Roya Klingner is the founder of the Global Centre for Gifted and Talented Children. Roya has launched the first Gifted Awareness Week in Germany. To mark the week and offer support for the substantial work Roya has done for giftedness both in Germany and globally, I interviewed Roya about her work and her aims for Gifted Awareness Week in Germany.
Q1. Tell me a bit about yourself and how you came to be involved with gifted education.
I am founder and head of the Global Center for Gifted & Talented Children and a specialist in Gifted Education. I was a gifted child myself and my mother was looking for a school for kids like me. At that time, the first president of the World Council for the Gifted & Talented Children, Dr. Iraj Broomand started a project for Gifted children in Iran. After several tests, I was accepted to join that school. It was my first involvement with gifted education as a child. Later on I chose to support those kids, who are different from avarage kids of the same age. Helping gifted children was a dream of my life, which I kept in my heart and put that as the goal for my activities. Today I am living my dream successfully and that feels good.
Q2. You host a fantastic series of presentations on giftedness which are held in Second Life. What can you tell me about them and where can people go to find about more about them.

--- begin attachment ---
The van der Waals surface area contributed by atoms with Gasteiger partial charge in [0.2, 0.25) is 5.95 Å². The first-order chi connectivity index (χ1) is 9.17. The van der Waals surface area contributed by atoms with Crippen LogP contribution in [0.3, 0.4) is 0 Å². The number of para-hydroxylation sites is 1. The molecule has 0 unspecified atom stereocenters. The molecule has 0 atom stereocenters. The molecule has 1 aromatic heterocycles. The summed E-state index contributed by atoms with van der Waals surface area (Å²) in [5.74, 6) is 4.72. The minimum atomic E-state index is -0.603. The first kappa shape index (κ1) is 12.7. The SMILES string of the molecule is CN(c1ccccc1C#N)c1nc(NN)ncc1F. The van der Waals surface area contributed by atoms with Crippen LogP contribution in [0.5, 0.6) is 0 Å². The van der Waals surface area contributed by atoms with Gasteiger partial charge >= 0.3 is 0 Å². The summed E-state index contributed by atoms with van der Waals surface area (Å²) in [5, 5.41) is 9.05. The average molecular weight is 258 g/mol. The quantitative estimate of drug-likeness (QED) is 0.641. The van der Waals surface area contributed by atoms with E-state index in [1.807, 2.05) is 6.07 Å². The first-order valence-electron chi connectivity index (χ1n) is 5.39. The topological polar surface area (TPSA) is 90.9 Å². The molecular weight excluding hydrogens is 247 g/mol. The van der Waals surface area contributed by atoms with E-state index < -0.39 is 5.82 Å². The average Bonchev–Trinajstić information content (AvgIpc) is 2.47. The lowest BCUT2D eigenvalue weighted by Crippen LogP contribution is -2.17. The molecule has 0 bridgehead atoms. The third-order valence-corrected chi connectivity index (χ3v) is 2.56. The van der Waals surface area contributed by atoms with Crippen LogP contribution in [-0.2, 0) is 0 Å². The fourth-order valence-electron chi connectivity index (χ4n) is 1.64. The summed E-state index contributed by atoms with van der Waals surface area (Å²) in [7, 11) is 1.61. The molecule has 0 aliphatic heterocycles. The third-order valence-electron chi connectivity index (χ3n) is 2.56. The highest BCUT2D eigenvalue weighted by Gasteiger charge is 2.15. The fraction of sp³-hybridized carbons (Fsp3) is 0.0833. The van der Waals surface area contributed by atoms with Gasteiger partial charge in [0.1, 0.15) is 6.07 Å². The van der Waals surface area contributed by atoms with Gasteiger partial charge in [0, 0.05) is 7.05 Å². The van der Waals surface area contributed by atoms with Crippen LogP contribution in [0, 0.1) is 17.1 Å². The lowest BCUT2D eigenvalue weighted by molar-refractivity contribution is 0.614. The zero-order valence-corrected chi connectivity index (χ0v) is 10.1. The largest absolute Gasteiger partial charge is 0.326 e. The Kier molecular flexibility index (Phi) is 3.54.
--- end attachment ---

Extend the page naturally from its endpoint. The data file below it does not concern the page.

I started a project in 2010 in second life, the Global Virtual Meeting for Gifted Education. The purpose of this event is to cultivate a global virtual meetings and share knowledge and experience about gifted education for students, educators, teachers and parents. Each Global Virtual Meeting is 50 minutes long and it is free. I hold one each month. You can find more information about this event here.
Q3. How is giftedness regarded in Germany both by education departments, schools and teachers?
Germany is a federal state where each of the 16 states has the right to create its own school policies and politics. The way gifted education is implemented in the German school system varies within the 16 federal states. Therefore, gifted education in Germany can only be evaluated by keeping the state-by-state differences in mind. Like other European countries, Germany needs to do more for gifted children, their potentials and talents. There are still so many things to do but we are on a good way, I hope.
Q4. What inspired you to launching the first Gifted Awareness Week in Germany and what are you aims for the week?
My inspiration came from other gifted awareness weeks in New Zealand, Ireland, Namibia… I think this is a good way to raise awareness about the importance of this topic in our society. More understanding and information will be achieved with these kind of events. We are looking forward to reading articles, blogs and interviews, share them and create a great gifted awareness for the first time in Germany. Find more information here.
Q5. What would you say to parents who have trouble getting schools to listen to them about their childrens’ needs?
I think, calmness and positivity are the best ways to get ones voice heard. Sometimes, if there are no more solutions for this kind of problem, I suggest to try more extra-curricular activities for developing of talents and potentials best.
Best wishes to Roya and The Global Centre for Gifted and Talented Children for the first Gifted Awareness Week in Germany.
by Peter Lydon